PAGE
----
5. True Romance (Tony Scott, 1993)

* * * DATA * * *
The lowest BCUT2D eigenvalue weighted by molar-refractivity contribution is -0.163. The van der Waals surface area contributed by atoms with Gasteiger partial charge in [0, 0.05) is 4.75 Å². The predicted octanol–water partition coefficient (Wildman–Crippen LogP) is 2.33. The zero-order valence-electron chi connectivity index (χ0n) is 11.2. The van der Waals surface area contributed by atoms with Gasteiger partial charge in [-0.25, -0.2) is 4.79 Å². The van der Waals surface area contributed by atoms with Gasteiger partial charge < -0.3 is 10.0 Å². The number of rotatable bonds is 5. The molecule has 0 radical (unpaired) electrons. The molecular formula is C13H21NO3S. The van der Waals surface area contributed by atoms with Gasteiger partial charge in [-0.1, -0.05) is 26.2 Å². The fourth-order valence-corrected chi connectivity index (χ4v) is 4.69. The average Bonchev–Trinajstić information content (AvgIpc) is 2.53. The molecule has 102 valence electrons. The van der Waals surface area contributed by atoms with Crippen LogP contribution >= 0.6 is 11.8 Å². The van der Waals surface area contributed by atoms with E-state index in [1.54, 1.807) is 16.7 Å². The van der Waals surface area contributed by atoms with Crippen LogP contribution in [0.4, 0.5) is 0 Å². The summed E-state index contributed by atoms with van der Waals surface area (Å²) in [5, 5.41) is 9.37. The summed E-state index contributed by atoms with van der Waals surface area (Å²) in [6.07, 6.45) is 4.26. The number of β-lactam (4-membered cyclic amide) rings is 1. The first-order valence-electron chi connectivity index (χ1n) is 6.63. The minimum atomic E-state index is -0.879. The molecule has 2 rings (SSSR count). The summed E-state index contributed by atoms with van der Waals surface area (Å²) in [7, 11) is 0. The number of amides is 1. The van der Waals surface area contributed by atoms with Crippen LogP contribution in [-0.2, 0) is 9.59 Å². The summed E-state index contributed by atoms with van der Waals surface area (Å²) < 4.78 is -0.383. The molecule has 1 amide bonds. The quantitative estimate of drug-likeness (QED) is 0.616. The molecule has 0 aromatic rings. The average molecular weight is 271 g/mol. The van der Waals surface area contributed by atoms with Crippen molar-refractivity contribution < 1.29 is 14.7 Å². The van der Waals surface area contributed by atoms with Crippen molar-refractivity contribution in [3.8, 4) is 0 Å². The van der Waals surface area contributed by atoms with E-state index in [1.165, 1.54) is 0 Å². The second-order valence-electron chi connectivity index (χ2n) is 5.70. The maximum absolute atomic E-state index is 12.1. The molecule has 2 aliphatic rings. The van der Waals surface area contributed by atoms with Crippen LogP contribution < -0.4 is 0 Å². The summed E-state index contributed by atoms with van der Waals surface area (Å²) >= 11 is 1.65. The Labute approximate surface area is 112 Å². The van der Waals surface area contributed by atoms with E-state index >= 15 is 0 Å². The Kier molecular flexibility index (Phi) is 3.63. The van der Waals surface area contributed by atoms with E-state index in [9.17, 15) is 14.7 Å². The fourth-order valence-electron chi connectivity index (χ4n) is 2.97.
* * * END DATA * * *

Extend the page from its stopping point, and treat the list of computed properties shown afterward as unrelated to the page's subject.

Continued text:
True Romance is a pretty stupid film. That isn’t to say I don’t love it, but while some of the other films on this list are incredibly sophisticated, True Romance is basically an adolescent fantasy that says very little about the real world, but says a lot about what a mind like Quentin Tarantino’s looks for in anideal partner (“I'm gonna go jump in the tub and get all slippery and soapy and then hop in that waterbed and watch X-rated movies till you get your ass back in my lovin' arms”). The thing is it’s extremely cool; like junk food, you know it’s not particularly good for you, but you wolf it down all the same. Clarence Worley and Alabama Whitman may not be the most realistic characters ever to appear on screen, but there is tenderness to their romance that is unbelievably charming (“three words went through my mind endlessly, repeating themselves like a broken record: you're so cool, you're so cool, you're so cool”). He may not have directed it, but make no mistake, this is Tarantino’s most personal film. Everyone knows the legendary story of how he was plucked from the counter of a video store to unleash Reservoir Dogs on an unsuspecting world, yet there is little in his other work to indicate the life he left behind, except the numerous references to other films of course. True Romance, however, has a genuine autobiographical ring to it. While I doubt a young Tarantino ever fell in love with a prostitute and then fled to Hollywood with a suitcase of cocaine after murdering her pimp, swap a comic-book store for the branch of Video Archives where he used to work and the pop-culture obsessed Clarence becomes the most obvious Tarantino surrogate in his whole output. I’m sure on many lonely nights he consoled himself with the thought that a girl like Alabama was waiting out there; just another minimum wage kid who would be more than happy to go to Sonny Chiba triple features with him.